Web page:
The New Year naturally lends itself to thoughts of what you want for the year and possibly years ahead.
Without a doubt the person who’s had the most influence on me when it comes to visioning is Robert Fritz. Fritz argues that most people limit themselves when it comes to visioning. They focus on what they believe is possible, rather than what they really want. When we do this we leave our dreams behind. We settle for compromise and usually create more of the same.
When we dare to dream of what we really want – we activate dynamic forces in our lives. The gap between our vision and what we currently experience sets up a creative tension. It brings our choices into stark relief. We start to notice what we do and don’t act on.
Christmas and New Year’s celebrations interrupt our usual routine, helping us to let go of what pre-occupies us unnecessarily. Hopefully you’ve entered the New Year unencumbered.
The next task is to connect with what you care about. A vision will have no energy or momentum unless it’s important to you. So the question is how do you connect deeply to what you care about? For me it’s through writing. I was recently asked to write a feature article for a professional journal. I found myself writing (again) about the use of power in organisations and society. The more I wrote the more I realised that changing the way we understand and use power is my priority. The future of the planet, as far as I can see, depends our ability to make this shift. It’s not just important, it’s urgent.
When we know what we want to achieve, our priorities and course of action become much clearer. When we stay steadfastly committed to our vision we soon find ourselves recognising and addressing any beliefs that undermine it. Our vision, our values and our comfort zone jostle with each other until they work it out.
And that’s why visions need to be compelling. We have to care enough to act on them, enough to make changes for them.
The immense cost of failing to dream or establish a compelling vision was brought home to me last year, when I worked closely with several organisations facing drastic budget cuts. Without a doubt it was and still is a tough time for the leaders and staff in those organisations. My heart goes out to them.
I was surprised by what impacted staff the most in these environments. It wasn’t, as you might expect, job insecurity or resource limitations. These employees understood their organisations’ financial positions and the necessity for hard decisions. Even more than the risk of cuts or service reductions, staff despaired at what they saw as a failure by their leaders to articulate a forward facing vision. Time and time again employees said that what left them feeling hopeless was the lack of a positive vision. All the signs indicated to employees that their leadership teams had fallen into a state of reactivity. Managers complained that they were unable to make decisions because they had no guiding sense of direction. As one person pointed out ‘cutting expenditure isn’t a vision or even a strategy, it’s a measure’.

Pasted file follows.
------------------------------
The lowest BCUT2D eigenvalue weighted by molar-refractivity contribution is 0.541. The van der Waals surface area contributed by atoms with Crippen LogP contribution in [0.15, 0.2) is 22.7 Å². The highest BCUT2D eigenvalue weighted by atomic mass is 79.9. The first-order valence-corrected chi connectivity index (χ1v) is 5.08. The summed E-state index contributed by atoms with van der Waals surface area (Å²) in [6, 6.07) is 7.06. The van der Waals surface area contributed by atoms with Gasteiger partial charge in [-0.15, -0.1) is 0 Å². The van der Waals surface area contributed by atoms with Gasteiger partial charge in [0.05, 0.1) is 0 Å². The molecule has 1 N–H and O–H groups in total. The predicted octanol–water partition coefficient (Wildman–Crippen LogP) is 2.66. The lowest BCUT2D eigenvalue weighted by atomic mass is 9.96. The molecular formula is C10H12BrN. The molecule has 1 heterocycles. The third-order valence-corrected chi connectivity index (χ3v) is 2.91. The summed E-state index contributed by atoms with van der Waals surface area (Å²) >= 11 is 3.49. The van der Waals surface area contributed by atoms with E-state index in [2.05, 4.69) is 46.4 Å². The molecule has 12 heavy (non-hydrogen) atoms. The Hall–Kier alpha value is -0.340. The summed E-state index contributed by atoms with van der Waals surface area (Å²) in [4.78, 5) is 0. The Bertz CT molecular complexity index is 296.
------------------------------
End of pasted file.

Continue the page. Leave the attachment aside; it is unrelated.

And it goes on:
What these experiences really taught me is the value of vision. Having a compelling vision is fundamental for morale. It is a form of hard currency. Even when times are tough, in fact especially when times are tough, having a vision and staying close to your core mission is important. Leaders need to speak about it loud and often, as a way of countering the knocks.
Fritz warns against confusing the what (your vision) with how you will get there. In my clients’ cases, their old hows were in need of radical revision. In the face of several harsh knocks, their sense of mission had slipped. In the midst of budget and staffing discussions, little attention was being paid to what had brought staff to work each day, for years. I believe that the majority of their staff are capable of discovering a new how together, but only if the vision is held clearly, front and centre for them.
These clients are like many organisations and individuals. The how remains unclear, it is a work in progress. According to Fritz it is important to decide what you want and THEN address the question of how. Allow the creative tension your vision creates to work for you.
Our vision at GCI is to build a global community of coaches supporting conscious leadership and doing extraordinary work in the world.
How will we do it?
By providing exceptional learning experiences in Australia and maintaining our commitment to:
Working at the frontier of innovative coaching practice.
Building deep relationships and creating a strong, caring global network.
Fostering conscious leadership and supporting people to recognise, and have the courage to follow, their life path.
Questions to ask yourself
What’s your vision?
Is it compelling? Do you believe in it? Have you compromised your vision in any way?
Does it hold emotional power for you and your staff?
What changes does your vision ask of you? How does it stretch you?
As you enter the dragon’s lair, what must you be ready to encounter …. in the environment …. and in yourself?